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LOS ANGELES (Reuters) - Viola Davis knew she had big shoes to fill when she agreed to play the role of a lowly black maid to a rich white family in 1960s Mississippi in "The Help".
They included those of her mother, her late grandmother and thousands of African-American women who were maids themselves, many of whom would rather forget those years. Although Davis is now neck-and-neck with Meryl Streep for the best actress Oscar, she says her mother has yet to see "The Help."
"It's painful. You have a whole generation of women who don't want to be reminded of the past," Davis, 46, said.
Therein lies the paradox at the heart of "The Help" and its chances for Oscars. It was a surprise summer box-office hit that exposed old, but not forgotten, racial divides in the United States. Its popularity could cause Oscar voters to choose it as the year's best movie, but the ugly history it replays might make them look the other way and cast a ballot for another nominee, especially frontrunner romance, "The Artist."
Based on the 2009 best-selling novel by Kathryn Stockett, "The Help" is the tale of a young white woman in Jackson, Mississippi who in 1963 asks African-American maids to help her write a book about their experiences working for white families in the early stages of the civil rights movement.
Among movie fans, "The Help" has shown the greatest popular appeal of the nine films vying for best movie. With a $206 million global box office - most of it from North America - and supported by fans of more than 10 million books sold worldwide, "The Help" was one of the top 15 movies of 2011.
Myrlie Evers-Williams, a former chair of the NAACP whose civil rights activist husband Medgar Evers was murdered in 1963 in Mississippi by a white supremacist, called it the "most outstanding and socially relevant" movie of 2011.
In Hollywood, it has brought a slew of acting awards for its star, Davis, and supporting actress Octavia Spencer, who plays a sassy maid with an unusual method for vengeance through cooking. It has four Oscar nominations, including best motion picture.
Given the film's wide cultural impact and its shock top prize at the Screen Actor's Guild awards last month, "The Help" could walk off with the best picture Academy Award.
"If there is a jawdropper on Oscar night, that is where it will come. I think 'The Artist' is way out front but 'The Help' is the sneaky underdog that is beloved and often that is what makes a winner," said Tom O'Neil of awards site TheEnvelope.com.
"It is not a movie with big Hollywood names. (But) it is widely-regarded as a well-crafted movie with an important message," he said.
But not everyone shares the enthusiasm, particularly parts of the African-American community. Some 70 years after Hattie McDaniel became the first black person to win an Oscar (for her role as a maid in "Gone With The Wind,") critics say Hollywood is feting another film about the subjugation of black women.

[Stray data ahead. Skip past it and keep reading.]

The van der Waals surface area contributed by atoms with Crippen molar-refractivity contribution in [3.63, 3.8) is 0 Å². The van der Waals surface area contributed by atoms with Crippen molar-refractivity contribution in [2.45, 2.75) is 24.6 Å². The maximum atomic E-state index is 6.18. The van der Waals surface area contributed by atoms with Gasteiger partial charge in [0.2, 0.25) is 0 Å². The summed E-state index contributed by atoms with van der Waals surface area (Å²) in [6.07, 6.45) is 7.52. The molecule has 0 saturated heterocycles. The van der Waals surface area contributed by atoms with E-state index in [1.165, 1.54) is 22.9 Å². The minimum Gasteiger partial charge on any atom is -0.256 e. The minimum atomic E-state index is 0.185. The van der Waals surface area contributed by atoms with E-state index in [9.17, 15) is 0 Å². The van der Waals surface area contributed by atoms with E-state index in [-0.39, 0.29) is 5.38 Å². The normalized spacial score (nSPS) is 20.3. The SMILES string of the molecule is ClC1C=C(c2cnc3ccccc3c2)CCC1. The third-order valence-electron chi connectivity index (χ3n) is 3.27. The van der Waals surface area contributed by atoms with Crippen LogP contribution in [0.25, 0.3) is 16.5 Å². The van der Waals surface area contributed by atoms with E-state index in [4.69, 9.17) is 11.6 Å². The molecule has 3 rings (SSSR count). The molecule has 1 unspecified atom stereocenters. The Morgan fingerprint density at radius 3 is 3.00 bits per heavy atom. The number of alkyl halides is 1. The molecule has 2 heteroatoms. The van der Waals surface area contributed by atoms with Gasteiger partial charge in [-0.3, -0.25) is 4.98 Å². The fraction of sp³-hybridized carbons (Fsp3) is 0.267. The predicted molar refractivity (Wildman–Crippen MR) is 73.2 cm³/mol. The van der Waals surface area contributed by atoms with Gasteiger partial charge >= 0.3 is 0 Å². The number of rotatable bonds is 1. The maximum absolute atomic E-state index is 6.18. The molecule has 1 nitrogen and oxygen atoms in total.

Ida E. Jones, national director of the Association of Black Women Historians wrote in an open statement that far from being a progressive story of triumph over injustice, the way "The Help" depicts black maids is a "disappointing resurrection of Mammy - a mythical stereotype of black women who were compelled either by slavery or segregation, to serve white families."
Nevertheless, the film has had a huge cultural impact in the U.S. since its release last August. Michael Taylor, film producer and chair of film and television production at the University of Southern California, said "The Help" reminded Americans that discrimination is not a thing of the past.
"It comes at a time when people in this country had begun to think that we have an African-American president so maybe we don't need to deal with race relations anymore.
"But then along comes this movie which reminds us that maybe we need to take another look because we do in fact live in very segregated worlds," Taylor told Reuters.
If Davis and Spencer win best actress and supporting actress Oscars, they will join a small group of African-Americans to have won the honor including Halle Berry ("Monster's Ball") the only black female to have won in the lead actress category.
Davis was painfully aware of the responsibility on her shoulders when she signed up to play Aibileen Clark, a self-effacing maid who lovingly raises the children of her white employers but is forced to use a bathroom outside their home.
"I thought doing the movie was important because the maid hadn't been humanized before. I felt she remained a cardboard cut-out," Davis said. "Now I feel like my mother and my grandmother's lives have been acknowledged.
"There were so many followers of the book, so many people who had lived this life, who knew these people, so automatically you had big shoes to fill," she added.
O'Neil said Davis has emerged as a clear front-runner for Oscar, despite admiration for Streep and her "sledgehammer" performance as Britain's Margaret Thatcher in "The Iron Lady".
"Voting for Davis feels important, as if you were embracing a significant message sociologically and historically," he said.
As for Spencer, who plays outspoken maid Minny Jackson, O'Neil said she had an air of Oscar inevitability about her after sweeping the supporting actress awards this season.
"It is the one award that the film really deserves because she is the one who strikes out among the downtrodden and gets revenge in a shocking way. Her clever defiance and her enduring spirit is what the message of the movie is really all about," O'Neil said.
Editing by Bob Tourtellotte